Bitter gourd, cucumber, etc. are bitter to taste. Which chemical causes bitterness in them?
Nice question! Many vegetables taste bitter because they contain compounds known as phytonutrients (Greek phyto = "plant"). There are more than 2500 phytonutrients known, and the most important (and common) ones are categorized as1:
Carotenoids: they are the ones that give red/orange/yellow color to some vegetables. They are mainly antioxidants, but some of them, like $\beta$-carotene and $\beta$-cryptoxanthin, are good for eyes as they can be converted into vitamin-A, whose derivative forms a part of phototransduction cascade.
Ellagic acid: it is found in a number of berries, such as strawberries, raspberries, pomegranates, etc. and has been shown in vitro to be helpful in slowing the growth of cancer cells and aid liver in neutralizing cancer-causing chemicals.
Flavonoids: they are found in a large variety of plants and constitute a large number of phytonutrients. Some flavonoids, like catechins, hesperidin and quercetin are very good for health. For example, see this answer for effects of catechins on the body.
Resveratrol: it is found in grapes, red wine, etc. and shows antioxidant and anti-inflammatory effects. Some researches have also concluded that it may reduce risk of heart disease and certain cancers.
Glucosinolates: these are found in cruciferous vegetables, like sprouts, cabbage, etc. and help checking formation and growth of cancer. This is the one we're talking about, so I'll continue about this below.
Phytoestrogens: they can exert estrogen-like effects on the body because of their structure, and even block body's natural supply of estrogen. Isoflavones can also reduce risk of endometrial cancer and bone loss in women. They are also found in a large number of plants, including soybeans, oats, barley, rice, apples, carrots, etc. (see full list here).
Another category, alkaloids, has been discussed by @WYSIWYG in their answer. These are all made naturally by plants as a part of their defense mechanism against insects and pests. This, in part, explains why they are bitter.
Coming to main point, glucosinolates are organic compounds that are responsible for bitter taste and pungent smell of many cruciferous vegetables. They are derived from glucose and amino acid, and contain sulfur and nitrogen as constituents. When they are cooked, chewed, or otherwise damaged, an enzyme myrosinase cleaves the glucose molecule, while the remaining molecule converts into isothiocyanate, thiocyanate and nitrile2, which cause the bitter taste and pungent smell (think of the isocyanide test you performed in grade XI and the smell it produced ;) The reaction looks like this:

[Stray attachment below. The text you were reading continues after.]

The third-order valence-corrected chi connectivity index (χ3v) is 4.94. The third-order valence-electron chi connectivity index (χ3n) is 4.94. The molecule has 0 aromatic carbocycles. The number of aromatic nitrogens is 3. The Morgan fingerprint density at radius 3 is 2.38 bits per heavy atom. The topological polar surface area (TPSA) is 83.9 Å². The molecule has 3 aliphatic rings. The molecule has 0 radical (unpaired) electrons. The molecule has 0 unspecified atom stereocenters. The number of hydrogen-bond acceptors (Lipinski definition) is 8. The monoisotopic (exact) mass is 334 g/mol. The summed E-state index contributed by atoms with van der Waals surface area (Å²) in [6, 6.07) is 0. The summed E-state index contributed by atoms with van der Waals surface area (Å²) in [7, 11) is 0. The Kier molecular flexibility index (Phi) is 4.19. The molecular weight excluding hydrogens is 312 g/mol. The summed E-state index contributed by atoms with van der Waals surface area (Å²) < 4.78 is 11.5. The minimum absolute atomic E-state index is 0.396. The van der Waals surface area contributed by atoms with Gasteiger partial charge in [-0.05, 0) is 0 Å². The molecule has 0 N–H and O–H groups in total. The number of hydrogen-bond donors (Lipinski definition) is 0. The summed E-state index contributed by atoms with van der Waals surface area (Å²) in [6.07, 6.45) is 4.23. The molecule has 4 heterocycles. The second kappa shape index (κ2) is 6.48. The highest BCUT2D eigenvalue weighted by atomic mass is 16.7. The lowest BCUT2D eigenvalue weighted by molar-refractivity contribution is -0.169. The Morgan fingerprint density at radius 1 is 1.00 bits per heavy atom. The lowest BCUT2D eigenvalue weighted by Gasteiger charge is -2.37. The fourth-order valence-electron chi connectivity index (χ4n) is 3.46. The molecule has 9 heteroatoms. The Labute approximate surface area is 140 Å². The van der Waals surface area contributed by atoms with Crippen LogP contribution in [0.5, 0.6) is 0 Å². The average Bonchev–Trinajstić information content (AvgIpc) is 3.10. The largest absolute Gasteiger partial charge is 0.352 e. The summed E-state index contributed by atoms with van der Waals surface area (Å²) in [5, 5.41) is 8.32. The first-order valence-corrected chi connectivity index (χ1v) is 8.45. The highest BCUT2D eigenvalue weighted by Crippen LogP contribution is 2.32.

A special glucosinolate, sinigrin, has been shown as responsible for the bitterness of Brussels sprouts and cauliflower3. Also, high concentration of glucosinolates are toxic to humans as well as other animals, though tolerance levels vary even within the same genera (Acomys cahirinus and Acomys russatus)4. So, that partly explains why these compounds are bitter.
Talking about the anti-cancer properties of glucosinolates (going a bit off-topic just so that you know why these are good for you), two of the main compounds that are responsible for such effects are sulforaphane and indole-3-carbinol. Sulforaphane (in which R- becomes C5H11OS- in R-NCS), for example, is derived by the action of myrosinase on glucoraphanin (again, a glucosinolate). It has been shown to have anti-cancer properties. For example, Li et al, 2010 have shown that sulforaphane prevents breast cancer by inhibiting breast cancer stem cells and downregulating the Wnt/$\beta$-catenin pathway (yeah, there is something like cancer stem cell!). In another research, Hsu et al, 2011 showed that sulforaphane prevents prostate cancer by inhibiting HDACs (histone deacetylases, which interfere with normal functioning of tumor suppressor genes) and DNA methylation. This example was just to mention about the anti-cancer properties of glucosinolates in general.